Am I an experienced rider?Riding a motorcycle is undeniably fun. It also can be lethal if done wrong. Therefore, before you even consider buying any kind of motorcycle, assess your skills and abilities. If you're a rank novice, you need to learn how to ride. If you've been away from motorcycling for a while, you should take a refresher course. And if you don't already have a motorcycle license, you're going to need one to ride legally. The best course of action is to go to a riding school.
How do I intend to ride?The kind of riding you're interested in fairly well dictates the type of bike you should shop for. Conversely, the kind of bike you ride largely defines your motorcycling world and lifestyle. So, besides selecting the motorcycle based on its mechanical and performance attributes, consider what circles you'll likely be riding in. If you don't think of yourself as a racer or a biker in the Wild One vein, and you would be comfortable at, say, an Eagles reunion concert, consider a traditional bike. People attracted to sport bikes, on the other hand, tend to indulge in extreme activities think The Fast and the Furious, only on two wheels. If you want to hang with the hip-hop crowd, maybe you're a sport bike candidate. Folks who enjoy the touring lifestyle tend to be olderâ€”often they're retireesâ€”and are in no kind of hurry when they watch the scenery go by on all sides. If an RV lifestyle or dinner theater appeals to you, so might a touring bike. But if you want to put some adventure into a long daily commute, you may be cruiser-bike material.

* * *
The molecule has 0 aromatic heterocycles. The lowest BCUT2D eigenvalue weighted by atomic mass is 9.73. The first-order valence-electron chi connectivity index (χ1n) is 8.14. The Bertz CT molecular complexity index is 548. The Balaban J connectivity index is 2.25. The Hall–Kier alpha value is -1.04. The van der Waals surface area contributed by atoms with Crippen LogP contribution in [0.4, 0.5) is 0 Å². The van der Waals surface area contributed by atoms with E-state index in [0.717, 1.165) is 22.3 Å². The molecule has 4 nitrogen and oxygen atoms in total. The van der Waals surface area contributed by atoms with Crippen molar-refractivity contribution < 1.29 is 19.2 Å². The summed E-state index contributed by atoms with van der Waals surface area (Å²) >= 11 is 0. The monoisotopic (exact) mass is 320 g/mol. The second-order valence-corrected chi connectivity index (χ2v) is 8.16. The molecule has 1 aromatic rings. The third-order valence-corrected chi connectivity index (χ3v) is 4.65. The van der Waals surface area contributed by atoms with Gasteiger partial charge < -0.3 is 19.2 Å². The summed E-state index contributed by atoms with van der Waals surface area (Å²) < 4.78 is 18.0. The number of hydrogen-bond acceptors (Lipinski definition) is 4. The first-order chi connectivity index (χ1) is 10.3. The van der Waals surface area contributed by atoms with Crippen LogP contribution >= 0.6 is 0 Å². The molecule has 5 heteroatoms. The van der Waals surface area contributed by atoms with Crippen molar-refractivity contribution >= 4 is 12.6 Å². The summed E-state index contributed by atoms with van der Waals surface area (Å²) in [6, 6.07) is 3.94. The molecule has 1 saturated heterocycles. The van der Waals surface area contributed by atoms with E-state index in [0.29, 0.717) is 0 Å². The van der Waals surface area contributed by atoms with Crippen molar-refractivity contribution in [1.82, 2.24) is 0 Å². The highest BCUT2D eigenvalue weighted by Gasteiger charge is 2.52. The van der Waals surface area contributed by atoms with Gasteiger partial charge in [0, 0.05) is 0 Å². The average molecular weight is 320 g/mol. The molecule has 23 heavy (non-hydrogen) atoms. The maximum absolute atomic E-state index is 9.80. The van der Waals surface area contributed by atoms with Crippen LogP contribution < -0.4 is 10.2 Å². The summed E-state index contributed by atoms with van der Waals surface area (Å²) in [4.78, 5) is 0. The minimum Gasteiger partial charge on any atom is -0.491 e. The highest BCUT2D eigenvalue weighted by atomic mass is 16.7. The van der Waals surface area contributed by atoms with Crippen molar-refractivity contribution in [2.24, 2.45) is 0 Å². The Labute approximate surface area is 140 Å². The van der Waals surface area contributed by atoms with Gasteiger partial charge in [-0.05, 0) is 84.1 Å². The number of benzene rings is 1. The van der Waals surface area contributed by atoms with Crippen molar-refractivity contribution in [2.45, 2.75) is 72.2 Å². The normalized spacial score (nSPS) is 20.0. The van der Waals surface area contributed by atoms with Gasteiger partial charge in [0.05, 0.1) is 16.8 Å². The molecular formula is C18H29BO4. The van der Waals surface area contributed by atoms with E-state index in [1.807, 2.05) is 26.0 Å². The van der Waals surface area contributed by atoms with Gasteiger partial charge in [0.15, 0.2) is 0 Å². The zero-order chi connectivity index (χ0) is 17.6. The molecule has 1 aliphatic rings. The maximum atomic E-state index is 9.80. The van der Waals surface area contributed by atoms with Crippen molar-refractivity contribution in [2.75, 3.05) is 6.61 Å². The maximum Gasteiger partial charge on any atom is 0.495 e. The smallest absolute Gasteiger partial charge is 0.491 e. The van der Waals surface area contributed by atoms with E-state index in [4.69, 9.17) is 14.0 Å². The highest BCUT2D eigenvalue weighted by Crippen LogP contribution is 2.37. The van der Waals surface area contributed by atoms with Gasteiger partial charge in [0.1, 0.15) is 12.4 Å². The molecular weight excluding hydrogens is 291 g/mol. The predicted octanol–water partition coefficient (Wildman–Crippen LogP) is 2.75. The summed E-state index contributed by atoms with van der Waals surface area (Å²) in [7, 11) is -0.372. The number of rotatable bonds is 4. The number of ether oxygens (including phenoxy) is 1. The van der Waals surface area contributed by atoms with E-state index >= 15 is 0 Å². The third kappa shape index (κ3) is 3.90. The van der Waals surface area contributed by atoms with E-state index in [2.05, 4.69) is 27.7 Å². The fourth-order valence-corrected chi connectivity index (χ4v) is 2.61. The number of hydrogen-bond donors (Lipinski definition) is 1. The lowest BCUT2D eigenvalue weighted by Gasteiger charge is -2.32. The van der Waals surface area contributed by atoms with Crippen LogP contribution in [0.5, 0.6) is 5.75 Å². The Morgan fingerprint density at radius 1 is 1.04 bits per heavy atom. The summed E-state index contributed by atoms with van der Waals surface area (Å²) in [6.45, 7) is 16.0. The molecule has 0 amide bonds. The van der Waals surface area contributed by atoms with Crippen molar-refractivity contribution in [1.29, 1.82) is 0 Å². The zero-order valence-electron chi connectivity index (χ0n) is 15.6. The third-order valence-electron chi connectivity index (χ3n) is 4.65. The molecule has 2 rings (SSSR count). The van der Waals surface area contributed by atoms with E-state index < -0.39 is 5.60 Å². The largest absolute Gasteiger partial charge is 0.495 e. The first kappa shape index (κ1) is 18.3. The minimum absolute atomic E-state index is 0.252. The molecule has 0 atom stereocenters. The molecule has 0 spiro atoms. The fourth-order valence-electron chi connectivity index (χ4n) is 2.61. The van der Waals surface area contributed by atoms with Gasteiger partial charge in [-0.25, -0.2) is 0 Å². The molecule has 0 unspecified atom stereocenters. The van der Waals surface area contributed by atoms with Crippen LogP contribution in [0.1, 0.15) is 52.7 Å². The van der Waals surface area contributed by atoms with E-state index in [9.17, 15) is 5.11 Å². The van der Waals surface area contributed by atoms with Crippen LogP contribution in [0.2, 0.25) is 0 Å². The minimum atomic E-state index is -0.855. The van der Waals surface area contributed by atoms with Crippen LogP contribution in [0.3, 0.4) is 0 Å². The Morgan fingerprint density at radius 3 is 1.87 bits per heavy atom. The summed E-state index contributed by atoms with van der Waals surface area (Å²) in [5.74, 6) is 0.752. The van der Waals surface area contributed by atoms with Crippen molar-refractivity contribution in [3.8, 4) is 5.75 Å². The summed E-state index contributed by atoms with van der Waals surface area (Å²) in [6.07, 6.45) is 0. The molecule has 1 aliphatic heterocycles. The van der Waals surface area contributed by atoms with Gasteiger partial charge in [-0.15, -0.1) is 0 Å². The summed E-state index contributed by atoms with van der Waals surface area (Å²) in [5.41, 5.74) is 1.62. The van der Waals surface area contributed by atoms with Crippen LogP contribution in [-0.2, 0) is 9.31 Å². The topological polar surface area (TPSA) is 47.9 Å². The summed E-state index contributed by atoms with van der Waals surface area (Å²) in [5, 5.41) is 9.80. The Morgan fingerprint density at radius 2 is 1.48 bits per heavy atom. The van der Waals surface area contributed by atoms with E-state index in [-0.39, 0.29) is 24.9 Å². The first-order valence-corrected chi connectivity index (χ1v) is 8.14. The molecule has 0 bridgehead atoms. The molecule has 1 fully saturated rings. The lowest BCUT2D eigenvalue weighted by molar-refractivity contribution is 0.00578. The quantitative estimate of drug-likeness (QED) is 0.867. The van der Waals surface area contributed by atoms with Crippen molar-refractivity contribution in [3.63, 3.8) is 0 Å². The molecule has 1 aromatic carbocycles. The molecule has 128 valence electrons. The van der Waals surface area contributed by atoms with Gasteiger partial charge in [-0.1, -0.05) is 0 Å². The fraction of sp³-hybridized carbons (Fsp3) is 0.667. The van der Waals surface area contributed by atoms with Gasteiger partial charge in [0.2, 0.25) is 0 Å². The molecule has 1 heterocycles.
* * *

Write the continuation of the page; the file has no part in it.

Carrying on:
Is this the bike for me?As you shop, consider your body type: If you cannot put both feet flat on the ground when the bike is upright, it's too tall for you, period. Also, if this is your first bike, or you've never ridden anything scarily fast, don't even look at a high-performance bike. That said, if you see yourself using the bike primarily as daily transportation, consider a standard, or traditional, bike. If you used to ride years ago, these will look familiar, but feel better thanks to electric starters, fuel injection and disc brakes. If your commute is a long one, you typically do it with a passenger and you want a bit more style, the next logical choice is a cruiser. If you intend to spend many hours and miles in the saddle with a passenger sitting behind you, you need a touring bike. For a little more performance in a touring bike, there's a subset called sport/touring. If you primarily want to straighten curvy roads, your needs will be best met with a sportbike. If you want a basic commuter that can keep going when the pavement doesn't, look at a dual-purpose bike: a standard bike with extra ground clearance and knobby tires.
What else do I need?Before you start riding, you'll require a helmet, jacket, gloves, boots, rain suit and, possibly, dedicated eyewear especially if you wear glasses. Don't stint when you buy your riding outfit: Should you ever need it, it's all there is between you and the hard, coarse pavement. Buy a helmet that meets high safety standards, nothing less.
Buying used.Whether you buy a used motorcycle from a dealer or an individual, compare the odometer reading with the condition of the bike. Does it look right? Ask to see the maintenance and service records and receipts.
- Look for rust and scratches on the bodywork, tank and fenders. Inspect the footpegs for wear: Worn on top means lots of miles. Worn on the bottom means a rider leaning over too far in corners.
- A cracked or weather-beaten seat and faded, oxidized paint means the bike has seen a hard life.
- Check for new or aftermarket parts that have obviously replaced broken ones. Specifically, check the footpegs, mirrors, handlebar grips, and brake and clutch levers.
- Inspect the engine and transmission cases for oil seepage, weeping and leaks.
- The chain should be clean and tight, with about an inch of slack measured halfway between the sprockets on the bottom run. A rusty or grime-caked chain indicates lack of maintenance.
- Brake discs should be smooth, clean and not blue, a sign of dragging/overheating brakes. Examine the tires for signs of abuse.
- The bike should start easily and may initially emit a little smoke on a cold startup. If it's hard to start or billows clouds of smoke, especially blue smoke, beware.
We hope that these guidelines for buying bicycles and motorcycles can be helpful for you !